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Dr. Andrew Rynne
Dr. Andrew Rynne

Family Physician

Exp 50 years

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What causes shortness of breath?

I am a71 year old female(normally going on 35). Height 5ft, weight 11st. In 1975 my heart and lungs were damaged by an IRA bomb. Had a double angioplasty in 2001. I used to have chronic chest infections, but now, just have more and more difficulty breathing. My chest specialist says oxygen won't help, yet when the paramedics came on Friday and gave me oxygen, I felt cooler and could breathe more easily and speak. Prior to that I had blacked out and then, when regained consciousness, vomited just the clear water I had sipped through the night and the gunge from my lungs. Can you explain why oxygen will not help? The specialist says he doesn't understand why I have worsened. I think it is due to higher temperatures and constant rain, i.e. humidity? He has given me more steroids to take. But over 35 years of steroids, my skin, hair, teeth and bones have all suffered and 2 years ago they began attacking my brain cells. I was fit and healthy pror to the bomb and never smoked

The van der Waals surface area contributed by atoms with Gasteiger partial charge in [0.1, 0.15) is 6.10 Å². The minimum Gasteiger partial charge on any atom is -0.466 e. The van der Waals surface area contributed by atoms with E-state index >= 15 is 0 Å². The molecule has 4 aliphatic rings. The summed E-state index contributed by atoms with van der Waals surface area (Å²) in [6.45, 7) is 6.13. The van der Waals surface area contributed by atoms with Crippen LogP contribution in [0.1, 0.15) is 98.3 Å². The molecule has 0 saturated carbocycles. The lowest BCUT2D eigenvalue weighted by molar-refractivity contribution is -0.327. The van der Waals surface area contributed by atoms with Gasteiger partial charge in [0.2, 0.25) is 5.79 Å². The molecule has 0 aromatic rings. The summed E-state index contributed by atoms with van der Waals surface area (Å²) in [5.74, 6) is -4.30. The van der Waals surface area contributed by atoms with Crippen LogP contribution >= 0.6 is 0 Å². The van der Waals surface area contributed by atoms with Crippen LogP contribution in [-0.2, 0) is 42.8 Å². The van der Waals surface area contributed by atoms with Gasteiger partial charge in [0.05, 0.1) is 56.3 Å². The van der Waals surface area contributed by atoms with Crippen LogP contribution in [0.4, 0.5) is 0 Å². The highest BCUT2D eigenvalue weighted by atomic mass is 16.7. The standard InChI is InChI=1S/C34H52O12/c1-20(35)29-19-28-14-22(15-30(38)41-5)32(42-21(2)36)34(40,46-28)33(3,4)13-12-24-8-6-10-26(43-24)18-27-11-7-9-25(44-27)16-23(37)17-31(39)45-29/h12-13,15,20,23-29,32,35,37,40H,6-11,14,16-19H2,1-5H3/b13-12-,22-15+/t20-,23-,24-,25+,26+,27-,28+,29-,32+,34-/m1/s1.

Tue, 24 Jun 2014
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Geriatrics Specialist 's  Response
Oxygen is one of the essential gases and we absorb it through the lungs. At the alveoli level, gasesous exchange takes place, where carbon dioxide is removed and oxygen is transferred into RBC. The surface area of the lung is important, as more area is necessary when the oxygen content is low in to the air we breathe.
Due to chronic infections and lung damage, the surface area for oxygen absorption/gaseous exchange would have become low. So more oxygen might be necessary.
If the oxygen percentage is too high, it can lead to death due to oxygen toxicity.
In the high temperature, the walls of the lining epithelium could be dry leading to infections, or increased mucus production, thereby reducing the bronchial lumen. Even in the cold, there is a change of bronochoconstriction.
If you have any further queries, happy to help again.
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